Tasmania experienced what might have been an Australian electoral first on Saturday: a by-election at which the incumbent party didn’t have the bottle to contest its own seat.

Spooked by the circumstances of sitting member Allison Ritchie’s departure, state Labor calculated that a forfeit in the eastern Hobart upper house district of Pembroke would be less humiliating than a defeat.

While the scattered vote among eight candidates leaves a lot of preference counting to be done, it’s clear the seat will go to Liberal candidate Vanessa Goodwin, a Hobart criminologist who had previously performed well at state and federal elections without quite bringing home the prize.

Labor’s calculation that the absence of its own candidate might muddy the waters in favour of a friendly independent proved badly misplaced.

The field included two independents identifiable with the Labor cause: Honey Bacon, widow of former Premier Jim Bacon, and James Crotty, a left-winger considered to be the front-runner for a Labor preselection which never eventuated.

Both woefully under-performed despite considerable pre-election publicity, failing to poll 20 per cent between them, while Goodwin easily headed the field with 38.5 per cent.

Goodwin will become only the second endorsed Liberal candidate to win a seat in the history of the Legislative Council, owing to a peculiar set of electoral rules which are so encouraging to independents (conservative ones in particular, due to the concentration of Liberal support in rural areas) that the party has long felt its interests are best served by keeping above the fray.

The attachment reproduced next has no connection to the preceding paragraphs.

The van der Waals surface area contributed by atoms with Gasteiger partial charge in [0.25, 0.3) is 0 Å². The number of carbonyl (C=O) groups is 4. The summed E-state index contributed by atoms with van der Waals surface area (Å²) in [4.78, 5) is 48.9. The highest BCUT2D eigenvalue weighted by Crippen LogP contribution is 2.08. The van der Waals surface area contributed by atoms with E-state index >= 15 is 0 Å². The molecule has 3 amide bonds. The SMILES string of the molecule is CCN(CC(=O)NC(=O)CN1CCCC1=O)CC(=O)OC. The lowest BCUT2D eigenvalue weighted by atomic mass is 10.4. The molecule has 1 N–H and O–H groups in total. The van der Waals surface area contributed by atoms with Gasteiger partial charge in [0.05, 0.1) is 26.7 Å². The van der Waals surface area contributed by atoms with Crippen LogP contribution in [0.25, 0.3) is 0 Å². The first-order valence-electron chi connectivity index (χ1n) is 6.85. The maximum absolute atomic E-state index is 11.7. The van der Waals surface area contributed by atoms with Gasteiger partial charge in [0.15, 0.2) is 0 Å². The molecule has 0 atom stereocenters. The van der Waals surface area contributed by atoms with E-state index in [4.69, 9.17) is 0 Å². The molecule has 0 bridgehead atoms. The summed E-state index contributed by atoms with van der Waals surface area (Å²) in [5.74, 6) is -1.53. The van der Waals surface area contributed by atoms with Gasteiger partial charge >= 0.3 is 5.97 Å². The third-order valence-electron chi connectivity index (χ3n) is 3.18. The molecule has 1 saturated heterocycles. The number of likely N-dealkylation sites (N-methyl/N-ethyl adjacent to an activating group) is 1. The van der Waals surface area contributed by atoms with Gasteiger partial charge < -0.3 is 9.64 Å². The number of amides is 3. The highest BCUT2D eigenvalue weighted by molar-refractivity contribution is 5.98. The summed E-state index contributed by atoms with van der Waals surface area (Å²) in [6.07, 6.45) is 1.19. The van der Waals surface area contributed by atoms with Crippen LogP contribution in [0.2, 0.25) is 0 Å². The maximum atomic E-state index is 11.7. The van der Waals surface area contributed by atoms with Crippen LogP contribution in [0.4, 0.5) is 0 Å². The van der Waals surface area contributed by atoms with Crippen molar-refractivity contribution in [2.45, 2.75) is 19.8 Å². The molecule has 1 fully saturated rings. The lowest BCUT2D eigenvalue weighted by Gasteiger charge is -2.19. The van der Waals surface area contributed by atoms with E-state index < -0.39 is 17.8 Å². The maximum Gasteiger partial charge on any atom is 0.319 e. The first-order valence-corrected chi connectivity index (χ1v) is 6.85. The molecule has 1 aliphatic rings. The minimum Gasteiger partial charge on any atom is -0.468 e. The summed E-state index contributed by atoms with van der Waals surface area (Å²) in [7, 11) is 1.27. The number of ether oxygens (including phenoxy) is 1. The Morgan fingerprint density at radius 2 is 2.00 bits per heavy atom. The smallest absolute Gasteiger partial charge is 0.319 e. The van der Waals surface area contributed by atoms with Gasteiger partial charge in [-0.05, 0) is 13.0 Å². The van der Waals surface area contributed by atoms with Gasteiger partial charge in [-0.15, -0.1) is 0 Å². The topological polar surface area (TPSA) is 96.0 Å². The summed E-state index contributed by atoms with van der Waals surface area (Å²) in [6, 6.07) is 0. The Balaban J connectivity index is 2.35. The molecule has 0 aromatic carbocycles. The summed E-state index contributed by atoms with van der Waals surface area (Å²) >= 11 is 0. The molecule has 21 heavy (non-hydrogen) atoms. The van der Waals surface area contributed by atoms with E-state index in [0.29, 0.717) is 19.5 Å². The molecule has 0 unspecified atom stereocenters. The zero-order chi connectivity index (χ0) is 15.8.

The decision to break from tradition by fielding Goodwin, who had been lined up for a second tilt in the five-member lower house division of Franklin, represented a bold challenge by Opposition Leader Will Hodgman to David Bartlett’s government, which is due to seek a fourth four-year term in March.

As well as demonstrating Hodgman’s tactical nous, Goodwin’s success boosts the Liberal cause in terms of morale, fundraising potential and parliamentary talent, providing a capable addition to an Opposition which has had the same seven-member line-up since the 2002 election disaster.

The result also suggests Labor has next to no chance of again returning three members in Franklin, which it only narrowly succeeded in doing in 2006.

Two of the three then elected, Paula Wriedt and former Premier Paul Lennon, have since left parliament, leaving low-profile neophytes to defend the seats.

One more loss on top of Franklin would cost Labor its majority, returning the Greens to a balance-of-power position they have not enjoyed since the major parties sought to nobble them by reducing the size of parliament in 1998.


Visit the William Bowe’s blog, The Poll Bludger.

Peter Fray

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